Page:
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Protests in Cuba, ransomware on the rise, rethinking Australia’s foreign influence laws

Earlier this month, Cuban citizens took to the streets across the country to protest against deteriorating living conditions amidst the country’s economic and coronavirus crisis. ASPI’s David Engel was previously Australian Ambassador to Mexico. He speaks with Professor Adrian Hearn about the protests and their political significance, the impact of social media and the government response.

In the wake of the targeted attacks on Microsoft Exchange servers, Australia’s own cyber security vulnerabilities are increasingly being highlighted. Fergus Hanson is joined by the Cyber Security Cooperative Research Centre’s CEO Rachael Falk and Anne-Louise Brown for a discussion on the Microsoft Exchange hack, as well as the growing frequency of ransomware crimes in Australia, and how the Australian Government can help better protect communities and businesses.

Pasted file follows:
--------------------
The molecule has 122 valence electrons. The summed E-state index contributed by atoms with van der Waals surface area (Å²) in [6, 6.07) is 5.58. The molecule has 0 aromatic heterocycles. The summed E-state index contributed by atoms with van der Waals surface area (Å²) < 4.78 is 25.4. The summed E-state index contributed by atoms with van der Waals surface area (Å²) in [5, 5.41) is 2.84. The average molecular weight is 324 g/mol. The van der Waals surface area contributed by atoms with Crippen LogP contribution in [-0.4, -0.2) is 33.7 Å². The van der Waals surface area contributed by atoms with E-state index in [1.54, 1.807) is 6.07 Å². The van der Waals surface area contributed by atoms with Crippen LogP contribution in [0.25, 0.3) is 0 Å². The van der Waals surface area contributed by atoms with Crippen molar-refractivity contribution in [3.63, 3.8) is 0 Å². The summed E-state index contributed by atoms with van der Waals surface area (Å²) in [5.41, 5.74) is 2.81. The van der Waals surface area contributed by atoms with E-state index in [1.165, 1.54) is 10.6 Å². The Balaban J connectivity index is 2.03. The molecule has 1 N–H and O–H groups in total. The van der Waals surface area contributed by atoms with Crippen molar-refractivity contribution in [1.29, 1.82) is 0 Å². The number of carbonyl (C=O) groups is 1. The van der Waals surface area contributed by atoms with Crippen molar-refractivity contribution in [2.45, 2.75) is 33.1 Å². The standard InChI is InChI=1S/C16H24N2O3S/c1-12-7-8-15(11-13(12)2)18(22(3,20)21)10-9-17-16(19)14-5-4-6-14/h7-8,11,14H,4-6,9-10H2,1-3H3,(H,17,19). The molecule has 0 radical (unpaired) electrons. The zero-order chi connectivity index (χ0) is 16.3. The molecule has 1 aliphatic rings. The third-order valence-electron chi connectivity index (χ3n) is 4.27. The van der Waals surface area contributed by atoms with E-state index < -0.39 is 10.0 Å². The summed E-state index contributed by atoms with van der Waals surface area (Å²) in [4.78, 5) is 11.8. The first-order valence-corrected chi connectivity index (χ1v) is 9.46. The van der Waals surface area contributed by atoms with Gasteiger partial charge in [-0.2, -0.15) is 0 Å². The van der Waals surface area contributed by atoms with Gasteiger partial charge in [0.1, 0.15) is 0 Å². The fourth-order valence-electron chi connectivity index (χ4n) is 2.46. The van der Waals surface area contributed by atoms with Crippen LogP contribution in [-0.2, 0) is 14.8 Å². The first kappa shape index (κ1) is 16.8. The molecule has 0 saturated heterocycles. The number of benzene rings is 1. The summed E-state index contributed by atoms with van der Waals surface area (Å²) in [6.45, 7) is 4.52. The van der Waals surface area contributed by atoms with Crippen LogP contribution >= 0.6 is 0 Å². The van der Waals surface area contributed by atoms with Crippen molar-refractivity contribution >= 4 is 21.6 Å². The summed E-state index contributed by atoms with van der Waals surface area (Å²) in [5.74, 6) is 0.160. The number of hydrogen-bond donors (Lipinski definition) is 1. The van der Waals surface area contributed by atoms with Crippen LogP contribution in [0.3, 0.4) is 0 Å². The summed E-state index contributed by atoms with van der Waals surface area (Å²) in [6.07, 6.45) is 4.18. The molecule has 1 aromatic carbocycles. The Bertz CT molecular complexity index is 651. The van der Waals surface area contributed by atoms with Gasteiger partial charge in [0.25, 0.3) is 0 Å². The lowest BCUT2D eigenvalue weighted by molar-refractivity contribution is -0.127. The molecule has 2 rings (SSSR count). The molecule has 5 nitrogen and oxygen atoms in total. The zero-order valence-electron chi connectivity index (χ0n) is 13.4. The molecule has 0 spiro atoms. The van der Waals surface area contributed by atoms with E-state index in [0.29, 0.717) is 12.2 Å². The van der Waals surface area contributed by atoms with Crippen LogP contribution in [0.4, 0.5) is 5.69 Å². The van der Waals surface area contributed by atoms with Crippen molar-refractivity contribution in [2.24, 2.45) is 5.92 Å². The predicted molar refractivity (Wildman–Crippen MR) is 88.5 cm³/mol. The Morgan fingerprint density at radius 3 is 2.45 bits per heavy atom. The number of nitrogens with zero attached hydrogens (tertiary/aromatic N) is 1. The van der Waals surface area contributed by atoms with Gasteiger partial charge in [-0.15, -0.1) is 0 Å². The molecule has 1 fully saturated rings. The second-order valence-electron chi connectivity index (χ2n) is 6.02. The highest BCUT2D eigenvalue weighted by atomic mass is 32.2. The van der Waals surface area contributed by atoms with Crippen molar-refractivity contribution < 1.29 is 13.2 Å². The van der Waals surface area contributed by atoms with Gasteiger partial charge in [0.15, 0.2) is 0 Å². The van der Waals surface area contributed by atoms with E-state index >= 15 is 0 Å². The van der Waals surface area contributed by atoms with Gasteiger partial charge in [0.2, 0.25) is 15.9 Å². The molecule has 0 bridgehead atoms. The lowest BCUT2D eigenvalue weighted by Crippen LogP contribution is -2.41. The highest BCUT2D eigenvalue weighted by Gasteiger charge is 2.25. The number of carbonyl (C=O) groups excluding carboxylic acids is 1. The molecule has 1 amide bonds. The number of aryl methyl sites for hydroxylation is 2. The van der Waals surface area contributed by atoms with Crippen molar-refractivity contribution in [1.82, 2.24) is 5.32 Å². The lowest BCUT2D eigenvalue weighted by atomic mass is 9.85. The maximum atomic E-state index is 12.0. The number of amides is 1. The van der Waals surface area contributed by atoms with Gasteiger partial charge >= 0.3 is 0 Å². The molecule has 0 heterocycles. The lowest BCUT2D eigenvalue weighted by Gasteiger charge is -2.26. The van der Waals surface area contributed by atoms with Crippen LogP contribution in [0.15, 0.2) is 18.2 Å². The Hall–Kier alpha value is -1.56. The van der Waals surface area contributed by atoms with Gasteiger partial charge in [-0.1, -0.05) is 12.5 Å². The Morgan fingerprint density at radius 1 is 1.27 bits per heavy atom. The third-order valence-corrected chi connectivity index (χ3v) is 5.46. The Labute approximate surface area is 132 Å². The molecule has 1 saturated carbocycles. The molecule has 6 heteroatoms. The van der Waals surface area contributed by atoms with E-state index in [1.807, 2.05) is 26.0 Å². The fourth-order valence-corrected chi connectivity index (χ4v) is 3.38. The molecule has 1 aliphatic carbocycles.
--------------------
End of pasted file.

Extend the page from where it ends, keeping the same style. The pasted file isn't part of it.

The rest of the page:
Peter Jennings speaks to Daniel Ward about his new ASPI report, ‘Losing our agnosticism: How to make Australia’s foreign influence laws work’. They consider why Australia pursued country agnosticism for foreign influence legislation and potential solutions to adequately address foreign influence concerns.

Mentioned in this episode:
‘Exfiltrate, encrypt, extort: The global rise of ransomware and Australia’s policy options’ by Rachael Falk & Anne-Louise Brown: www.aspi.org.au/report/exfiltrate-encrypt-extort
‘Losing our agnosticism. How to make Australia’s foreign influence laws work’ by Daniel Ward: bit.ly/36SxVDR

Guests (in order of appearance):
David Engel: www.aspi.org.au/bio/david-engel
Professor Adrian Hearn: findanexpert.unimelb.edu.au/profile/460…drian-hearn
Fergus Hanson: www.aspi.org.au/bio/fergus-hanson
Rachael Falk: cybersecuritycrc.org.au/rachael-falk
Anne-Louise Brown: www.aspi.org.au/bio/anne-louise-brown
Peter Jennings: www.aspi.org.au/bio/peter-jennings
Daniel Ward: www.aspi.org.au/bio/daniel-ward